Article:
Jann S. Wenner (born 7 January 1946 in New York City) is the co-founder and publisher of the pop music biweekly Rolling Stone, as well as the owner of Men's Journal and Us Weekly magazines. Wenner's parents divorced in 1958, and he and his sisters, Kate and Merlyn, were sent to boarding schools to live. He graduated from high school at Chadwick School in 1964 and went on to attend the University of California at Berkeley. Before dropping out of Berkeley in 1966, Wenner was active in the Free Speech Movement and produced the column, "Something's Happening," in the student run newspaper, The Daily Californian. In 1967, Wenner founded Rolling Stone in San Francisco with his mentor, San Francisco Chronicle jazz critic, Ralph J. Gleason. To get the magazine off the ground, Wenner borrowed $7500 from family members and from the family of his soon-to-be wife, Jane Schindelheim. In the summer following the start of the magazine, Wenner and Schindelheim were married in a small Jewish ceremony. With an eye for talent, Wenner backed the careers of writers such as Hunter S. Thompson, Joe Klein, Cameron Crowe and Joe Eszterhas. Wenner also discovered photographer Annie Leibovitz when she was a 21 year old San Francisco Art Institute student. Many of Wenner's proteges, such as the writer/director Cameron Crowe credit him for giving them their biggest break. Tom Wolfe recognizes Wenner's influence in ensuring that his first novel, The Bonfire of the Vanities, was completed, stating "I was absolutely frozen with fright about getting it done and I decided to serialize it and the only editor crazy enough to do that was Jann." In 1977, Rolling Stone shifted its base of operations from San Francisco to New York City. The circulation of Rolling Stone dipped briefly in the late 1970s/ early 1980s as Wenner's crew was slow to cover the emergence of punk rock and again in the 1990s, when the middle-aged magazine lost ground to Spin and Blender in coverage of hip-hop. Wenner hired former FHM editor Ed Needham, who was then replaced by Will Dana to turn his flagship magazine around, and by 2006, Rolling Stone's circulation was at an all-time high of 1.5 million copies sold every fortnight. In May 2006, Rolling Stone published its 1000th edition with a holographic, 3-D cover modeled after The Beatles Sgt. Pepper's Lonely Hearts Club Band album cover. Wenner has also had a hand in the writing of many of Rolling Stone's famous Rolling Stone Interviews. More recently, his writing has been politically-centered. He interviewed Bill Clinton, Al Gore and John Kerry for the magazine during their election campaigns and in November 2005 had a major interview with U2 rockstar Bono, which focused on music and politics. Wenner's interview with Bono was nominated for a National Magazine Award. Rolling Stone and Jann Wenner are chronicled in two books, Gone Crazy and Back Again as well as Rolling Stone: The Uncensored History. Former Rolling Stone journalist David Weir is working on a biography, as is poet and Beat historian Lewis MacAdams. Wenner founded the magazine Outside in 1977, William Randolph Hearst III and Jack Ford both worked for the magazine. He also briefly managed the magazine Look and in 1993, started the magazine Family Life. In 1985 he bought a share in Us magazine, followed by a joint purchase of the magazine with The Walt Disney Company the following year. The magazine went weekly in 2000 and after a rocky start now reaches over 11 million readers a week. Most recently, in August of 2007, Wenner bought out Disney and now owns 100% of the magazine. Wenner and his wife separated in 1995, though Jane Wenner still remains a vice president of Wenner Media. She and Wenner have three sons, Alexander Jann, Theo, and Edward Augustus. Since 1995, Wenner's companion has been Matt Nye, a fashion designer. The two men have a son, Noah Jasper Nye Wenner (b. 2006-08-20) who was conceived with a surrogate. Working with a small group of distinguished record company heads and music industry professionals, Wenner co-founded the Rock and Roll Hall of Fame Foundation in 1983. In 1985, he appeared in the movie Perfect with Jamie Lee Curtis and John Travolta. He also had cameo roles in Cameron Crowe's films Jerry Maguire and Almost Famous. The American Society of Magazine Editors inducted Wenner into their Hall of Fame in 1997, making him the youngest editor ever inducted. In 2004, Wenner was inducted into the Rock and Roll Hall of Fame in the Lifetime Achievement category. Wenner also made a guest "appearance" in the Marvel Comic "Daredevil" issue 100 in 1973, in which he interviews the Superhero, who is thereby motivated to remember his origins (which he shares with the readers of the comic, but not with Wenner.) In the fall of 2007, Wenner published an oral biography of Hunter S. Thompson titled "Gonzo: The Life of Hunter S. Thompson." Co-written with Corey Seymour, this work traces the life of Thompson as told though the stories of those closest to him.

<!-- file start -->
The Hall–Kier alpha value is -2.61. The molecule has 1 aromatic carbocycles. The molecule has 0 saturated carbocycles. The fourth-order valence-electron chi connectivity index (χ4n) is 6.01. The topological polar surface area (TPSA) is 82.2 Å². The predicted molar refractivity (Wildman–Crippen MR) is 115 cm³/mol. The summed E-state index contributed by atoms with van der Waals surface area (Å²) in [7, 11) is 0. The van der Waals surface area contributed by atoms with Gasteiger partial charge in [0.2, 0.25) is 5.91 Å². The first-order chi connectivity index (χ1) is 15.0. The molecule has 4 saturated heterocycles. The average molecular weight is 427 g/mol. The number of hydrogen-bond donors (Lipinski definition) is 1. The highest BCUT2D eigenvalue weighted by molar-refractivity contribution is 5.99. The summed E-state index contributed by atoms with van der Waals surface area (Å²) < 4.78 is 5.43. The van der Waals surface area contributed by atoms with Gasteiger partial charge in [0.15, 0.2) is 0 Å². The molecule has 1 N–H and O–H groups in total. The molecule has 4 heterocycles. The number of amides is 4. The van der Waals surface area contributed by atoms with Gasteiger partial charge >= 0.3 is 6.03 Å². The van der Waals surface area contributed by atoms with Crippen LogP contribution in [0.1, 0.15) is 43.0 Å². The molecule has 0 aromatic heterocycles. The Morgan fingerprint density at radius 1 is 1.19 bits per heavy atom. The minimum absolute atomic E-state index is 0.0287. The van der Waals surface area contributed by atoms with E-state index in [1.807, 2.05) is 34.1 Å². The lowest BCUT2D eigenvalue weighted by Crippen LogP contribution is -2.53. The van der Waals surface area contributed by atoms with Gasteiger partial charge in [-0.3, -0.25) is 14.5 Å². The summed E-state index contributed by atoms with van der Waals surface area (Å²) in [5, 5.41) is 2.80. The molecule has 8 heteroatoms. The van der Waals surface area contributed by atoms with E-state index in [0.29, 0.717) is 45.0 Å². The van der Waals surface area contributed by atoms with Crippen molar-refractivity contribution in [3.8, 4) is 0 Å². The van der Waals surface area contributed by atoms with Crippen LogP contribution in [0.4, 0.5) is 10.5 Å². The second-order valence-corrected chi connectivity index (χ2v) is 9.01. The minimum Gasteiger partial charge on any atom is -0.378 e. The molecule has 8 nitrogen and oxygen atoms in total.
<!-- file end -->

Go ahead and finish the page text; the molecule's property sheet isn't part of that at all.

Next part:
About Specimens Specimen Certificates are actual certificates that have never been issued. They were usually kept by the printers in their permanent archives as their only example of a particular certificate. Sometimes you will see a hand stamp on the certificate that says "Do not remove from file". Specimens were also used to show prospective clients different types of certificate designs that were available. Specimen certificates are usually much scarcer than issued certificates. In fact, many times they are the only way to get a certificate for a particular company because the issued certificates were redeemed and destroyed. In a few instances, Specimen certificates we made for a company but were never used because a different design was chosen by the company. These certificates are normally stamped "Specimen" or they have small holes spelling the word specimen. Most of the time they don't have a serial number, or they have a serial number of 00000. This is an exciting sector of the hobby that grown in popularity over the past several years.